“Fate beckoned her…into a rather queer, unfamiliar atmosphere”
Entering the atmospheric entrance space of Wilton’s Music Hall for the gala launch of their Live at Wilton’s cabaret shows, my heart sank upon seeing the sign that said “due to unforeseen circumstance Hannah Waddingham is unable to perform tonight”. I’d booked mainly to see her again and having seen her at the Open Air Theatre on Tuesday watching The Comedy of Errors, I was rather disappointed but when the rest of the line-up includes Gwyneth Herbert, David McAlmont and Siân Phillips and you can call on Marc Almond for back up, you know you’re in for a good night anyway.
Live at Wilton’s is an attempt to secure the future of cabaret in London, somewhat timely with Pizza on the Park closing and Wilton’s Music Hall is laying claim to actually being the birthplace of cabaret in 1858, some 23 years before Le Chat Noir. It was an eclectic bill for sure, mixing the traditional with the ultra-modern, musical theatre with jazz, proper old-school music hall singalongs with the downright quirky. But it’s a programme that fits with Wilton’s Music Hall’s vision for its future, bringing together a vast array of talent to perform within its history-filled walls and covering all sorts of musical bases with a strong vein of storytelling running through them. And this evening displayed how it can suit so many styles of music perfectly; McAlmont’s vocal improvisations and Herbert’s ukulele-driven final number both making the most of the venue’s acoustics without microphones and being all-the-more effective for it.
Events kicked off with the incomparable Siân Phillips, she made a delightful diva’s entrance swathed in a huge tutti-frutti coloured striped scarf and gave a wonderful set, ranging from the pain of the spoke/sung ‘Ne Me Quitte Pas’ to the wry humour of Noel Coward’s ‘A Bar on the Piccola Marina’. Jessie Buckley’s slightly geeky stage presence belies a substantial vocal maturity (and she’s gotten rid of that annoying singing-out of-the-side-of-her-mouth tic she had on I’d Do Anything) but she was in danger of being outshone by Joe Thompson’s simply astonishing virtuosity on the piano: I could have listened to him playing all night. Closing the first act was David McAlmont, giving a relaxed set of jazz standards, the highlight of which was a doo-wop inspired take on ‘Stars Fell On Alabama’.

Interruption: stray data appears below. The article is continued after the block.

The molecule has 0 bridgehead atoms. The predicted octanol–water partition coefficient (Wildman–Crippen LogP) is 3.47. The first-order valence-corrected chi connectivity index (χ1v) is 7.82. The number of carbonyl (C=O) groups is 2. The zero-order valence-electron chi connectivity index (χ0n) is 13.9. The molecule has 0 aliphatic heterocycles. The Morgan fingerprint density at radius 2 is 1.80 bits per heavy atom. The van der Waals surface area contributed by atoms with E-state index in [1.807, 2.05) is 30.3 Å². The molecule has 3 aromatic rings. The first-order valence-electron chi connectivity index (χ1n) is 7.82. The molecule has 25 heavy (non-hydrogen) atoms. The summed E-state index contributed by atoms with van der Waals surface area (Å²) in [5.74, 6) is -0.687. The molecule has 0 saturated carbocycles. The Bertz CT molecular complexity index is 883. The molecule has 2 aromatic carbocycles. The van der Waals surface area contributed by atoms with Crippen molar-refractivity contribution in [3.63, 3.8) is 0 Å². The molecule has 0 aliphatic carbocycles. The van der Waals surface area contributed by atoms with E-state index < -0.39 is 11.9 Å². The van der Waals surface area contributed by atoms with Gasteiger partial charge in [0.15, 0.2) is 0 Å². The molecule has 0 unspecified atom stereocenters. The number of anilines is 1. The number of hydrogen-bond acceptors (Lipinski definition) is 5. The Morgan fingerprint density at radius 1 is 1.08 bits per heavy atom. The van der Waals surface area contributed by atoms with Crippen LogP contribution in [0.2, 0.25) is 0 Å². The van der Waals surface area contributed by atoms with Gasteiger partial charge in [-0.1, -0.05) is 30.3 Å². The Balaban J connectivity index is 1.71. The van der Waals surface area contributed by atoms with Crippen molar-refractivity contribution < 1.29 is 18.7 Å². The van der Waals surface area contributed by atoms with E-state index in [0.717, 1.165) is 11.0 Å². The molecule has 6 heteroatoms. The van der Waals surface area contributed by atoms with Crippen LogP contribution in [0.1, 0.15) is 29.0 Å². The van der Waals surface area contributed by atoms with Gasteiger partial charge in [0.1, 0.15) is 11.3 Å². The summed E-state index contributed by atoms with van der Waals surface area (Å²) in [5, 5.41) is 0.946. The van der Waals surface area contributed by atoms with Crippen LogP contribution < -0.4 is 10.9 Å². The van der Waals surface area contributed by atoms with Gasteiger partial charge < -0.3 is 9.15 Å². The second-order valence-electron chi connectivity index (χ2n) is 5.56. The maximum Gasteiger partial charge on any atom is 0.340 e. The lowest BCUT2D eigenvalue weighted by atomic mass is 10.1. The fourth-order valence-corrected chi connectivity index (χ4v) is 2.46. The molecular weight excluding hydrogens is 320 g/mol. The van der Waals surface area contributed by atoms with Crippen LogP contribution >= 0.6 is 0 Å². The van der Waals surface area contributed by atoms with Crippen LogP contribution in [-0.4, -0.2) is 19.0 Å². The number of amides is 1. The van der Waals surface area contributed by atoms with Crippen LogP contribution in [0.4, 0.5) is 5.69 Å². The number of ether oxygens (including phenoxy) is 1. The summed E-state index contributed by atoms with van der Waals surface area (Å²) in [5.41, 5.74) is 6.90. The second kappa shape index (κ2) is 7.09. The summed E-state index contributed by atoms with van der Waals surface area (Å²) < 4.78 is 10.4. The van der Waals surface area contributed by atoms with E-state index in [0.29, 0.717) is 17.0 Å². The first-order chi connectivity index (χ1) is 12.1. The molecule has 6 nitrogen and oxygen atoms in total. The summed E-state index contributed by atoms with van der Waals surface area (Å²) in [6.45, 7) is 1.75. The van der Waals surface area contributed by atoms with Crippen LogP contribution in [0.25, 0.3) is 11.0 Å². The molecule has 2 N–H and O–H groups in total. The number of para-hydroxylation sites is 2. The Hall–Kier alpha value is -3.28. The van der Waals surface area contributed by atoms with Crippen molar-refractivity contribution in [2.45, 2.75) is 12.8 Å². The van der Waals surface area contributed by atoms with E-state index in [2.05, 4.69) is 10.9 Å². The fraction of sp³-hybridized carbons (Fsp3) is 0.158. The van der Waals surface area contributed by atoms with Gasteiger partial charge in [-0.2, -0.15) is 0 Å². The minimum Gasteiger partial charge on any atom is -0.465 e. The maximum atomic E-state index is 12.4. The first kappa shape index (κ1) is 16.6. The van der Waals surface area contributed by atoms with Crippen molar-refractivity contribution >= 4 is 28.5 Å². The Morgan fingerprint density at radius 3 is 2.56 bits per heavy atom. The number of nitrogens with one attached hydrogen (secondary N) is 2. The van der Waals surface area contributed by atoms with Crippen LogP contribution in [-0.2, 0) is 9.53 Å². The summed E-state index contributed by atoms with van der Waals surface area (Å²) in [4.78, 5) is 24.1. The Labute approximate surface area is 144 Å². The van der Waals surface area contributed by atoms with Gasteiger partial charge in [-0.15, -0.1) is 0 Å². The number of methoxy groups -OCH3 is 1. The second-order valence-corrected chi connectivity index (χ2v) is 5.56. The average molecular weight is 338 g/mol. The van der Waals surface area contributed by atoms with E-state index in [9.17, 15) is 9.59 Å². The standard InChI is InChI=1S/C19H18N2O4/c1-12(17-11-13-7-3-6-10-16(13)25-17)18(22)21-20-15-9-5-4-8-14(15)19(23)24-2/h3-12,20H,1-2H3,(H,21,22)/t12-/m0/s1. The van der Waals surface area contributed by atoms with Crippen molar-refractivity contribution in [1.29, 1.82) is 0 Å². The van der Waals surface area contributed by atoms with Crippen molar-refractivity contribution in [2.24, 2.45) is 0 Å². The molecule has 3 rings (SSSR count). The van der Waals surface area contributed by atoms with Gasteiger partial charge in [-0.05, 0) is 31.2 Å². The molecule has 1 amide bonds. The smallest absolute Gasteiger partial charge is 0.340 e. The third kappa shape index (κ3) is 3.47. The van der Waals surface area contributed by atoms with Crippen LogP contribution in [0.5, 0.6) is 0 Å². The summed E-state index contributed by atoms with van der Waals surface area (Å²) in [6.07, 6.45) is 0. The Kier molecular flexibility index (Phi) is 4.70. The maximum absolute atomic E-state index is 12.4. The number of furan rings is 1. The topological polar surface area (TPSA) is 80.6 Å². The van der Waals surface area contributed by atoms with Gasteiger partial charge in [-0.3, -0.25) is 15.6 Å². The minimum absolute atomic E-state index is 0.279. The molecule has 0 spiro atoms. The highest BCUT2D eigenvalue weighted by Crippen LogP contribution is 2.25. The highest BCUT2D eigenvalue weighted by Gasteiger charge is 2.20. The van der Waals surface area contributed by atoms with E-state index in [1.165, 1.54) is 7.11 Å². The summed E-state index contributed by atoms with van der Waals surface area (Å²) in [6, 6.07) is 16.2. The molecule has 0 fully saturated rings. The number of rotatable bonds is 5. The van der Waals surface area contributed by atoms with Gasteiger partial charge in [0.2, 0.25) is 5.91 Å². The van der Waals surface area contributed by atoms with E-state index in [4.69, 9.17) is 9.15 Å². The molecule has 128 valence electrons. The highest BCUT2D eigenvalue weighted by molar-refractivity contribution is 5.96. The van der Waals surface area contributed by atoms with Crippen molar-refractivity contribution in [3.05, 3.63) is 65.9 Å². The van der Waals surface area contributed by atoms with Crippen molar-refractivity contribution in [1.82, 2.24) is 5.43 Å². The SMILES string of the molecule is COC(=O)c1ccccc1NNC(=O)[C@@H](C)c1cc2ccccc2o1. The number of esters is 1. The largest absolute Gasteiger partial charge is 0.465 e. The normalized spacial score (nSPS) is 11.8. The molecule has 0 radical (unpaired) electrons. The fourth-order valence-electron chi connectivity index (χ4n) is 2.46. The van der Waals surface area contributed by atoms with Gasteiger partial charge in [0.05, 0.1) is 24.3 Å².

The second half started with Gwyneth Herbert, a canny piece of programming as she is an East London local (indeed her first song featured the 277 night bus) and her original compositions added a different texture to the evening, her multi-instrumentalism impressing and showing great humour in the face of technological mishap. Sophie-Louise Dann, an actress I hadn’t come across before, gave us a Sondheim number and a Judy Garland medley, both strong but veering a little close to cheesy for my liking. And stepping in at the last minute, Marc Almond rounded off the evening with a hastily prepared but still fantastic set. Having attended Sebastian Horsley’s funeral earlier that day, Almond regaled us with tales of the outlandish ceremony and dedicated his first couple of songs to him, then delivered a Richard Thompson number and finished with a rousing rendition of ‘Bread and Circus’ from his new album Varieté, its singalong chorus fitting perfectly into the venue.
The only thing that bugged a little was the set-up: the introduction of cabaret tables at the front of the venue was a nice touch but they were all reserved as were the front few rows of regular seating and I do not remember being offered the chance to buy reserved seats. I understand the need or desire to look after friends of the venue, but it is a little frustrating to be there early and still not be able to get as good a seat as one might have hoped for. And rather amusingly, despite being named as one of the venue’s patrons, Siân Phillips talked of how she had never been there before!
So all in all, a ruddy fantastic night out. No matter how many times I go, I can’t helped but be bewitched by Wilton’s Music Hall’s ambience and when matched with programming like this, it really does become a must-see venue. The Live at Wilton’s program of cabaret shows continues into September and currently includes shows by Frances Ruffelle and Jill Halfpenny so check their website and make the most of this opportunity to see cabaret in a venue that really suits it. Meanwhile I’ll go back and listen to my sneaky mp3 of Hannah Waddingham singing ‘Send in the Clowns’ from Elaine Paige’s radio show and let her make amends to me at Into the Woods in August.
Running time: 2 hours 30 minutes
Stars Fell On Alabama
Gwyneth Herbert, accompanied on guitar by Al Cherry
Sophie-Louise Dann, accompanied by Martin Lowe on piano
Marc Almond, didn’t catch name of his guitarist